Variability in the production and comprehension of inflectional morphology is widely attested and well documented in L2 acquisition. The sources of this variability are, however, disputed. In this paper, the authors look at the potential of Adger's (2006) Combinatorial Variability Hypothesis (CVH) to explain variable performance in this respect. The CVH explains intra-personal morphosyntactic variation as arising from the combinatorial mechanisms of language itself. It offers an evaluation metric of uninterpretable feature combinations, predicting which forms are going to surface more, and possibly even become defaults, in the acquisition of inflection. The experimental study involves English native speakers who are beginning or intermediate learners of German. They are asked to choose missing subjects among four options in copula sentences. Results indicate that, when choosing pronominal subjects, learners exhibit the pattern of errors predicted by the CVH. Frequency of the inflectional morphemes does not explain the results. The authors argue that there may be different underlying sources for variable L2 morphosyntactic performance: feature re-assembly, perceptual salience, phonological regularity, and semantic complexity may all be relevant. When all of these factors are held constant, though, and errors still persist, only language-internal explanations, such as combinatorial variability of features, are really credible.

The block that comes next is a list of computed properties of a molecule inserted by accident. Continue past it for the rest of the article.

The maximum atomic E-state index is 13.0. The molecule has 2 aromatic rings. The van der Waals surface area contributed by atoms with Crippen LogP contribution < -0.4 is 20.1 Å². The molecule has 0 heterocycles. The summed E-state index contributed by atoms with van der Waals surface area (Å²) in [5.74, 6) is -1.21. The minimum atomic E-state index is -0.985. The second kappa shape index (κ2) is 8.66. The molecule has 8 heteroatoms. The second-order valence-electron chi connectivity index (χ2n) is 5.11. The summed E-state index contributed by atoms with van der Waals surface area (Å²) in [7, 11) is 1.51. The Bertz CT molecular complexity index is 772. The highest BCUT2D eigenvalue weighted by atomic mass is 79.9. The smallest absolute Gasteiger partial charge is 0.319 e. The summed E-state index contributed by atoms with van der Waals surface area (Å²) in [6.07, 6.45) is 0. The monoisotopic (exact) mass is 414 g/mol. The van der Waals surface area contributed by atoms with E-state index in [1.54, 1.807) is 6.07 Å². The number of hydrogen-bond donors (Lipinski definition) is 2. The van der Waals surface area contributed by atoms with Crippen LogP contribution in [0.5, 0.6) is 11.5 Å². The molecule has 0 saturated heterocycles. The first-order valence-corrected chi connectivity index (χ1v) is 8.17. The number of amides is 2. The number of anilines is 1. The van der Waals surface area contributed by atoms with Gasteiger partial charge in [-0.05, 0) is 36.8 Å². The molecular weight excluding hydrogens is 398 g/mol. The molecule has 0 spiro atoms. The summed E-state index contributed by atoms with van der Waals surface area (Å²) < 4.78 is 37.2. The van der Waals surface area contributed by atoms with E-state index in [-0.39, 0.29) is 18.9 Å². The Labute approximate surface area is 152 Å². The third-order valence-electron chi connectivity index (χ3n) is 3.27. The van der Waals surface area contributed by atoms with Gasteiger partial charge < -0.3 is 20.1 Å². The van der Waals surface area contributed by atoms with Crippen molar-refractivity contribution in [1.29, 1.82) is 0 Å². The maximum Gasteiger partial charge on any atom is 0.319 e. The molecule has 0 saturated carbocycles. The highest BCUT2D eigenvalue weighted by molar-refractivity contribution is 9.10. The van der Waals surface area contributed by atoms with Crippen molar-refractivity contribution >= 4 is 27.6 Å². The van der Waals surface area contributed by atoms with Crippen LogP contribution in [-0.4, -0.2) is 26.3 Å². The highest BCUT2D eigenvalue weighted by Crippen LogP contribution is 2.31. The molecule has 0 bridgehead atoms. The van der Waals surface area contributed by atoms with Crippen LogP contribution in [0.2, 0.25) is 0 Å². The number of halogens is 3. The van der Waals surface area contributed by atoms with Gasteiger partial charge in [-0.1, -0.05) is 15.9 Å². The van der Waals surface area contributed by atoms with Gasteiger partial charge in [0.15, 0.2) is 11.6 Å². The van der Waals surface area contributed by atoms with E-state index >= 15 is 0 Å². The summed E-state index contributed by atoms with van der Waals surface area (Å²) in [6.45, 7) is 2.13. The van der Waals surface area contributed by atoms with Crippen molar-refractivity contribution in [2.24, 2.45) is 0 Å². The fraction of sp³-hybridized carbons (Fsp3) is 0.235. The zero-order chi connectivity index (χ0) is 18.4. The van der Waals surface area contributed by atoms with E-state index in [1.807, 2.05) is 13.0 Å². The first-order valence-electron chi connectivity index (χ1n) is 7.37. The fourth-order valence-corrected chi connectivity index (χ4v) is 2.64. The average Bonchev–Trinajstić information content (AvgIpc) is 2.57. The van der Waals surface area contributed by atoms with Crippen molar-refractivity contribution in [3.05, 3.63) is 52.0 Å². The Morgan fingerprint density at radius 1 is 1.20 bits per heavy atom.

Selected Proceedings of the 2007 Second Language Research Forum
edited by Melissa Bowles, Rebecca Foote, Silvia Perpiñán, and Rakesh Bhatt
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